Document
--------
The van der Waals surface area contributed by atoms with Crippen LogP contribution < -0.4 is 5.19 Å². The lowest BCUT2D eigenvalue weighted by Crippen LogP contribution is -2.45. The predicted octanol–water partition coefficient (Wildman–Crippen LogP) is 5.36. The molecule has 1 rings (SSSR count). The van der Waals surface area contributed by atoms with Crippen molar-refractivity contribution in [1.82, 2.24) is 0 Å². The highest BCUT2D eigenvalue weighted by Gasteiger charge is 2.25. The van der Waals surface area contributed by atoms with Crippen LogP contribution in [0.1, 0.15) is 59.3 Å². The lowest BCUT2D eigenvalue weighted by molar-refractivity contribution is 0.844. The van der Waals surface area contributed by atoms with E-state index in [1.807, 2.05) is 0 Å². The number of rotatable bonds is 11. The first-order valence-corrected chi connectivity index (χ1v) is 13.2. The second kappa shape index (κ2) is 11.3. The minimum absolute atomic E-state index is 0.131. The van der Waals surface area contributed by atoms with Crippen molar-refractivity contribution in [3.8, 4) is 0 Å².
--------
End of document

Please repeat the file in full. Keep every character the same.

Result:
The van der Waals surface area contributed by atoms with Crippen LogP contribution < -0.4 is 5.19 Å². The lowest BCUT2D eigenvalue weighted by Crippen LogP contribution is -2.45. The predicted octanol–water partition coefficient (Wildman–Crippen LogP) is 5.36. The molecule has 1 rings (SSSR count). The van der Waals surface area contributed by atoms with Crippen molar-refractivity contribution in [1.82, 2.24) is 0 Å². The highest BCUT2D eigenvalue weighted by Gasteiger charge is 2.25. The van der Waals surface area contributed by atoms with Crippen LogP contribution in [0.1, 0.15) is 59.3 Å². The lowest BCUT2D eigenvalue weighted by molar-refractivity contribution is 0.844. The van der Waals surface area contributed by atoms with E-state index in [1.807, 2.05) is 0 Å². The number of rotatable bonds is 11. The first-order valence-corrected chi connectivity index (χ1v) is 13.2. The second kappa shape index (κ2) is 11.3. The minimum absolute atomic E-state index is 0.131. The van der Waals surface area contributed by atoms with Crippen molar-refractivity contribution in [3.8, 4) is 0 Å².